Formats: CD, LP, MP3
Release date: June 17, 2016
From 2002-2014, listeners to Chicago’s WHPK could tune in once a week and hear songs from some of the most obscure and neglected corners of the region’s soul music legacy, courtesy of an eccentric and obsessed fan and record collector, Bob Abrahamian. Not only did Abrahamian spin singles from his collection of about 35,000 platters, he also regularly interviewed the artists who performed a style of vocal-harmony music known as Chicago Sweet Soul. Unfortunately, Abrahamian’s obsessive personality and declining mental health got the best of him, and he committed suicide in 2014.
In this anthology, Numero Records drew on Abrahamian’s record collection to produce a tribute both to the man and the music he so passionately championed. The physical media (LP and CD) releases contain an outstanding booklet, with a detailed biographical essay by Numero’s Rob Sevier and brief biographies of the performers, along with transcript excerpts from Abrahamian’s interviews. Sevier and Abrahamian’s sister, Jenny, picked the 16 tunes in this collection (12 selections on the LP version).
The music and audio quality vary, but overall the playing and singing range from competent to excellent. On one hand, it’s clear why some of these artists ended up confined to minor radio play and short turns in Chicago area jukeboxes, but then again, it’s surprising how many competent to excellent soul singers and musicians were working in a single geographic area in the period from the late 1960s to the early 1980s. The disc-to-digital transfers, by Jeff Lipton and Maria Rice at Peerless Mastering, are generally quite good, and the mastering engineers did not overuse digital restoration tools.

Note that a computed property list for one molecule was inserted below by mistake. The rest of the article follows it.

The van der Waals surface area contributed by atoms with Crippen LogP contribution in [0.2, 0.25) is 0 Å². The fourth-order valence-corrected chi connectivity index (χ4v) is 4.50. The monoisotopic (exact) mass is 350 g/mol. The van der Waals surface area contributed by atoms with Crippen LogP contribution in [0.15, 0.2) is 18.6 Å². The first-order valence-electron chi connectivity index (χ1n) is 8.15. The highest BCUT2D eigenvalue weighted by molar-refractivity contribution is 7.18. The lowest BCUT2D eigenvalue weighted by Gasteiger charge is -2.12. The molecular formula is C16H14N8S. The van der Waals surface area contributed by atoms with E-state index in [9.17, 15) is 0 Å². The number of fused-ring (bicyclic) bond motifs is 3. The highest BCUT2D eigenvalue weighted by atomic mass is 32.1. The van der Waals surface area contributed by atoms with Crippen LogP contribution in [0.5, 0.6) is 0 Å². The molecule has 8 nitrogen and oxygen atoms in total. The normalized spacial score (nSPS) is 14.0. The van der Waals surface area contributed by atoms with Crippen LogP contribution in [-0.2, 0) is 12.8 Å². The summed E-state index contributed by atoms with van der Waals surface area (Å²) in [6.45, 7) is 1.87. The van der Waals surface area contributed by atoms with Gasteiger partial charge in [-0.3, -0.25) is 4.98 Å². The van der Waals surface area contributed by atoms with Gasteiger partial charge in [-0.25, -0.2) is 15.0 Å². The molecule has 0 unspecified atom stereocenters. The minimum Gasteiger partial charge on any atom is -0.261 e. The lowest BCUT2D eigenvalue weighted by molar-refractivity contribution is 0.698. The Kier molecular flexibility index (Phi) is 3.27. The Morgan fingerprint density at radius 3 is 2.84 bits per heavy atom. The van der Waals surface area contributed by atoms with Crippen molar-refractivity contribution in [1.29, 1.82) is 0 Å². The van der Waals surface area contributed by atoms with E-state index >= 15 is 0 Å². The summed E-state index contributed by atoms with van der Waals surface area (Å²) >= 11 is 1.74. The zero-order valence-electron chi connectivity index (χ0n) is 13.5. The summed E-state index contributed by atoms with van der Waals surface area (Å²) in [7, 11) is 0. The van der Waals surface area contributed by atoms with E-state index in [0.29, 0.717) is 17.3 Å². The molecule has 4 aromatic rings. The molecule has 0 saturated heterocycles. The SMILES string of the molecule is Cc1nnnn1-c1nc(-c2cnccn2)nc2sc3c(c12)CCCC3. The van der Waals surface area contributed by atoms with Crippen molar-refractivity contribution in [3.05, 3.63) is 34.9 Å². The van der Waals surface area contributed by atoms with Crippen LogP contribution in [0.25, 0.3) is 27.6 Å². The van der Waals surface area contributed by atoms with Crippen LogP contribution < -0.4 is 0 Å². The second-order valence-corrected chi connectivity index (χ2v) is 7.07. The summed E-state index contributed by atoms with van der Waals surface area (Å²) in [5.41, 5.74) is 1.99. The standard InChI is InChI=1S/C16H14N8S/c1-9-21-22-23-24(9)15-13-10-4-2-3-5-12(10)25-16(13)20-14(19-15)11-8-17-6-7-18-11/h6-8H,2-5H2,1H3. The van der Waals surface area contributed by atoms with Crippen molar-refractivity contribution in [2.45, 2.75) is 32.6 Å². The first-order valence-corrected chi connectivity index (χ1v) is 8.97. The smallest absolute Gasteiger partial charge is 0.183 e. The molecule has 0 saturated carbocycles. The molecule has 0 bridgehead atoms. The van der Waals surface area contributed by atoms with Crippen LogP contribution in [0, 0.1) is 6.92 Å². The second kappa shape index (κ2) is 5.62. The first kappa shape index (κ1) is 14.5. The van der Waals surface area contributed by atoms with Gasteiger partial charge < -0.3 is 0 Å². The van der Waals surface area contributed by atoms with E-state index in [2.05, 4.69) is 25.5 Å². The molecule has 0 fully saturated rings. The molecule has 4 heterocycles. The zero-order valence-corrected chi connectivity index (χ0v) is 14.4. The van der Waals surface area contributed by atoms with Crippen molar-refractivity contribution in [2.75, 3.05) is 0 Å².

Abrahamian concentrated his collecting on something specific yet large-scale—acquiring all recordings by what he described as Chicagoland vocal-harmony soul groups. Judging by the size of his collection at the time of his death, it turned out to be a larger task than one would expect, or that he likely anticipated.
Stylistically, this music would be in line with 1970s mellow soul, not particularly funky and also not on the fringes of disco. It’s similar to the vocal-group output by more-mainstream artists of the time recording for Motown, Philadelphia International and Atlantic. There is an emphasis on the bass line, and strings are often used to augment the vocal harmonies.
Interestingly, Abrahamian’s radio show and interviews survive online, easily heard by any fan of Chicago Sweet Soul music (sittinginthepark.com). His legacy of loving, respecting and publicizing long-ago songs by obscure Chicagoland artists outlives him.
As is the case with most Numero anthologies, if you’re willing to tolerate a range of musical talent and performing competence, you will likely find some new favorites, and the informative booklet will teach you about the music of a place and time, and in this case the personal musical quest of an obsessive collector.
Reviewed by Tom Fine